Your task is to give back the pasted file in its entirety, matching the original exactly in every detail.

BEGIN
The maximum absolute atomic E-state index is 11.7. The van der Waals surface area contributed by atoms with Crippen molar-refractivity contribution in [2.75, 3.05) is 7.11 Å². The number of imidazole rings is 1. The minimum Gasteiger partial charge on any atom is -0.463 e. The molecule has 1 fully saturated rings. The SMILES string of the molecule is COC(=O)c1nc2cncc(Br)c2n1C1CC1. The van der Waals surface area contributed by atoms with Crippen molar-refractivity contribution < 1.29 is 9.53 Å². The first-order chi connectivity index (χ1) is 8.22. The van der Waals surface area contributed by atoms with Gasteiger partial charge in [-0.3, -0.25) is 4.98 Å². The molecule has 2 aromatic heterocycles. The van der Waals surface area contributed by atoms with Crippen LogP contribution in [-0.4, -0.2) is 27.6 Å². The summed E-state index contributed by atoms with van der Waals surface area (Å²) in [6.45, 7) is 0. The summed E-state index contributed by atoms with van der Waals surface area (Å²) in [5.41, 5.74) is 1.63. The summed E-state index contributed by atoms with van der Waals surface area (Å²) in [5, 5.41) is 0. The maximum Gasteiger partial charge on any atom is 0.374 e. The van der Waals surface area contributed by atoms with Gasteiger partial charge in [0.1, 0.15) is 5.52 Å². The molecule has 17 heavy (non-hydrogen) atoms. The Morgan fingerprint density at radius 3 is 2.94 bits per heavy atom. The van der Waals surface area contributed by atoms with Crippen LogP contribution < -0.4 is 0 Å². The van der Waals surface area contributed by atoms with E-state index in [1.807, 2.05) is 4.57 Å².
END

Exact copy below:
The maximum absolute atomic E-state index is 11.7. The van der Waals surface area contributed by atoms with Crippen molar-refractivity contribution in [2.75, 3.05) is 7.11 Å². The number of imidazole rings is 1. The minimum Gasteiger partial charge on any atom is -0.463 e. The molecule has 1 fully saturated rings. The SMILES string of the molecule is COC(=O)c1nc2cncc(Br)c2n1C1CC1. The van der Waals surface area contributed by atoms with Crippen molar-refractivity contribution < 1.29 is 9.53 Å². The first-order chi connectivity index (χ1) is 8.22. The van der Waals surface area contributed by atoms with Gasteiger partial charge in [-0.3, -0.25) is 4.98 Å². The molecule has 2 aromatic heterocycles. The van der Waals surface area contributed by atoms with Crippen LogP contribution in [-0.4, -0.2) is 27.6 Å². The summed E-state index contributed by atoms with van der Waals surface area (Å²) in [6.45, 7) is 0. The summed E-state index contributed by atoms with van der Waals surface area (Å²) in [5.41, 5.74) is 1.63. The summed E-state index contributed by atoms with van der Waals surface area (Å²) in [5, 5.41) is 0. The maximum Gasteiger partial charge on any atom is 0.374 e. The van der Waals surface area contributed by atoms with Gasteiger partial charge in [0.1, 0.15) is 5.52 Å². The molecule has 17 heavy (non-hydrogen) atoms. The Morgan fingerprint density at radius 3 is 2.94 bits per heavy atom. The van der Waals surface area contributed by atoms with Crippen LogP contribution < -0.4 is 0 Å². The van der Waals surface area contributed by atoms with E-state index in [1.807, 2.05) is 4.57 Å².